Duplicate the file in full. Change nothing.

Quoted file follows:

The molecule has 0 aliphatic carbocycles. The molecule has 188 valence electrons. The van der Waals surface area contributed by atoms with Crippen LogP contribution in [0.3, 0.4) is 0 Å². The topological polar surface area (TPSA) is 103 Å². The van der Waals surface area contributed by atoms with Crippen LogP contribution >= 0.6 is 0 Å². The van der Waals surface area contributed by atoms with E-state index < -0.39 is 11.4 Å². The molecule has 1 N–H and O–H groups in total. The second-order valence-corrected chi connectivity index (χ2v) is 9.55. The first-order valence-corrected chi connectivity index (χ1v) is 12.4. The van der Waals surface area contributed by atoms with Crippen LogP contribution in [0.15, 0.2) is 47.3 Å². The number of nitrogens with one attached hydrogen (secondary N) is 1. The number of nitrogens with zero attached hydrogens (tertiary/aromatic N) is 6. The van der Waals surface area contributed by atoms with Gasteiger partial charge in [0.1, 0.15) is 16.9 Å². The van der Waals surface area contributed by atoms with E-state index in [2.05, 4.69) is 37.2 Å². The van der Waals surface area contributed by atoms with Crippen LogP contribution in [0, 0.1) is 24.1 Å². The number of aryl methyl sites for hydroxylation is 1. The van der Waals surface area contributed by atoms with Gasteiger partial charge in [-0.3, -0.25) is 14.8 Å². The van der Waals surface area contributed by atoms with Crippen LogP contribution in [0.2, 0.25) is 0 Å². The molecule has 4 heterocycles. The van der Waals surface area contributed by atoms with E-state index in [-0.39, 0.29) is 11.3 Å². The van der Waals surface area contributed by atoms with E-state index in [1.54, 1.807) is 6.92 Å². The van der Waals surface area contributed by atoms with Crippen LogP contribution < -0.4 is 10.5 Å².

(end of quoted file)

The molecule has 0 aliphatic carbocycles. The molecule has 188 valence electrons. The van der Waals surface area contributed by atoms with Crippen LogP contribution in [0.3, 0.4) is 0 Å². The topological polar surface area (TPSA) is 103 Å². The van der Waals surface area contributed by atoms with Crippen LogP contribution >= 0.6 is 0 Å². The van der Waals surface area contributed by atoms with E-state index < -0.39 is 11.4 Å². The molecule has 1 N–H and O–H groups in total. The second-order valence-corrected chi connectivity index (χ2v) is 9.55. The first-order valence-corrected chi connectivity index (χ1v) is 12.4. The van der Waals surface area contributed by atoms with Crippen LogP contribution in [0.15, 0.2) is 47.3 Å². The number of nitrogens with one attached hydrogen (secondary N) is 1. The number of nitrogens with zero attached hydrogens (tertiary/aromatic N) is 6. The van der Waals surface area contributed by atoms with Gasteiger partial charge in [0.1, 0.15) is 16.9 Å². The van der Waals surface area contributed by atoms with E-state index in [2.05, 4.69) is 37.2 Å². The van der Waals surface area contributed by atoms with Crippen LogP contribution in [0, 0.1) is 24.1 Å². The number of aryl methyl sites for hydroxylation is 1. The van der Waals surface area contributed by atoms with Gasteiger partial charge in [-0.3, -0.25) is 14.8 Å². The van der Waals surface area contributed by atoms with Crippen LogP contribution in [0.2, 0.25) is 0 Å². The molecule has 4 heterocycles. The van der Waals surface area contributed by atoms with E-state index in [-0.39, 0.29) is 11.3 Å². The van der Waals surface area contributed by atoms with E-state index in [1.54, 1.807) is 6.92 Å². The van der Waals surface area contributed by atoms with Crippen LogP contribution < -0.4 is 10.5 Å².